“Right now we are just trying to get a better understanding of the law and the impact that it may have,” said Natalia Powers, a district spokeswoman.

Also, incidents of excessive force and racial bias toward black students have cropped up in recent years. Two white Memphis officers were fired in 2013 after hitting a black student and wrestling her to the ground because she was “yelling and cussing” on school grounds. And mothers of four elementary school students recently filed a lawsuit against a Murfreesboro officer who arrested them at school in 2016 for failing to break up a fight that occurred off-campus.

Just how common those incidents are in Memphis is unclear. In response to Chalkbeat’s query for the number and type of complaints in the last two school years, Shelby County Schools said it “does not have any documents responsive to this request.”

Currently, 38 school resource officers are sheriff’s deputies, and the rest are security officers hired by Shelby County Schools. The officers respond and work to prevent criminal activity in all high schools and middle schools, Hopson said. The 30 additional officers would augment staffing at some schools and for the first time, branch out to some elementary schools. Hopson said those decisions will be based on crime rates in surrounding neighborhoods and school incidents.

Hopson’s initial recommendation for more school resource officers was in response to the school shooting in Parkland, Florida, that killed 17 people and sparked a wave of student activism on school safety, including in Memphis.

Gov. Bill Haslam’s recent $30 million budget boost would allow school districts across Tennessee to hire more law enforcement officers or improve building security. Measures to arm some teachers with guns or outlaw certain types of guns have fallen flat.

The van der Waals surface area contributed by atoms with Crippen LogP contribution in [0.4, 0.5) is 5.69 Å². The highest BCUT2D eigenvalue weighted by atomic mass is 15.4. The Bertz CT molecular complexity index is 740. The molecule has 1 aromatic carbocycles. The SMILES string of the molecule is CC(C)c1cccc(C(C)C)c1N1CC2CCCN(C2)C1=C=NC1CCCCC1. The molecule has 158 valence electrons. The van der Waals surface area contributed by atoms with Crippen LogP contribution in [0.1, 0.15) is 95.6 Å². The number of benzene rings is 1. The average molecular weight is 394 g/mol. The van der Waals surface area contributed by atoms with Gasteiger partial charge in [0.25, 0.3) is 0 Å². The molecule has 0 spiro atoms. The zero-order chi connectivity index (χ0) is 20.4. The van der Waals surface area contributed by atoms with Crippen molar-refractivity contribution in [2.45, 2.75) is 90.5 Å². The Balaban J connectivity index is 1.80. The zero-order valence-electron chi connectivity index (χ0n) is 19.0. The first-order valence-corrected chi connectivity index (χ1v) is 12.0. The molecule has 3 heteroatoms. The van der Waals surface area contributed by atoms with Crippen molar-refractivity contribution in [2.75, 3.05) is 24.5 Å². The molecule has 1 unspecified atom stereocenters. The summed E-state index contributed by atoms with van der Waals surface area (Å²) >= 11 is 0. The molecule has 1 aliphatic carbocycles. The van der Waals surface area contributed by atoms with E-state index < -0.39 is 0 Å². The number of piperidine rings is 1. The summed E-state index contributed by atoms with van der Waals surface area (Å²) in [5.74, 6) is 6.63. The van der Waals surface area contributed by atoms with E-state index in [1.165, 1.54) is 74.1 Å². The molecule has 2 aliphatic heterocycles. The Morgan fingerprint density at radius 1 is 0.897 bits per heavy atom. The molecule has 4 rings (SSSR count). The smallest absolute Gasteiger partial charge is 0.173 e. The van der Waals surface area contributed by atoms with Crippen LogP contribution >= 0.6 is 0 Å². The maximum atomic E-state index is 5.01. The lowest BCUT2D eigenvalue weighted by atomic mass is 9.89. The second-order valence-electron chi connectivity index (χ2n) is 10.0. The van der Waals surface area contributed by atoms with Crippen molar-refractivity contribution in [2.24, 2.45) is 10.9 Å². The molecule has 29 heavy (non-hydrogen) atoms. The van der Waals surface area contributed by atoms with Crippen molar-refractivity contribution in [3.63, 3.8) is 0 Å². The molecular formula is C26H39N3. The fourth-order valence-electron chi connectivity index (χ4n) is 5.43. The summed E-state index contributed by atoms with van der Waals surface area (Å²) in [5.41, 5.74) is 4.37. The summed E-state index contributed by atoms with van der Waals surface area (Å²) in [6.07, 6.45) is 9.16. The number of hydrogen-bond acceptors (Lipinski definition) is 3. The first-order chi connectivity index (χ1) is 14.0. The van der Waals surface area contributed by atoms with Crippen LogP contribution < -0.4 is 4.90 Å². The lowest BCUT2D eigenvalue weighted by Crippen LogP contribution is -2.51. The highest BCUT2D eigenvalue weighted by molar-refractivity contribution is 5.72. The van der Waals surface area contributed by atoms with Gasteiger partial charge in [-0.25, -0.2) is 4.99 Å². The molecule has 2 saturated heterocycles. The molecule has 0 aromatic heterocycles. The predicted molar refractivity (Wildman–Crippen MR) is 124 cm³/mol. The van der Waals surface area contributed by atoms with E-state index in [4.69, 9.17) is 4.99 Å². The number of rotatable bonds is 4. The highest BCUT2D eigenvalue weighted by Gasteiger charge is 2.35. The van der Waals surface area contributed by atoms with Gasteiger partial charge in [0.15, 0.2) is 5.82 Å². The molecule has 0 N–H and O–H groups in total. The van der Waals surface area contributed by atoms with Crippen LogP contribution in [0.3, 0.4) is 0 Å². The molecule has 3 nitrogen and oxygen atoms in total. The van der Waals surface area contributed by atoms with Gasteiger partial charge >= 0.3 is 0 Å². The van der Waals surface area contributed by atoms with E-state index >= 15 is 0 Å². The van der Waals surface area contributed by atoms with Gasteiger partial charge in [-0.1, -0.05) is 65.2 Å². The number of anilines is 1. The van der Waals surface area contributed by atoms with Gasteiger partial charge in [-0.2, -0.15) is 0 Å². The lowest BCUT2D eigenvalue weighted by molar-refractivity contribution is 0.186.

For more on the role and history of school resource officers in Tennessee, read our five things to know.

Sheriff’s deputies and district security officers meet weekly, said Capt. Dallas Lavergne of the Shelby County Sheriff’s Office. When the Memphis Police Department pulled their officers out of school buildings following the merger of city and county school systems, the county Sheriff’s Office replaced them with deputies.

All deputy recruits go through school resource officer training, and those who are assigned to schools get additional annual training. In a 2013 review of police academies across the nation, Tennessee was cited as the only state that had specific training for officers deployed to schools.

call out

Our readers had a lot to say in 2017. Make your voice heard in 2018.

PHOTO: Chris Hill/Whitney Achievement School
Teacher Carl Schneider walks children home in 2015 as part of the after-school walking program at Whitney Achievement Elementary School in Memphis. This photograph went viral and inspired a First Person reflection from Schneider in 2017.

Last year, some of our most popular pieces came from readers who told their stories in a series that we call First Person.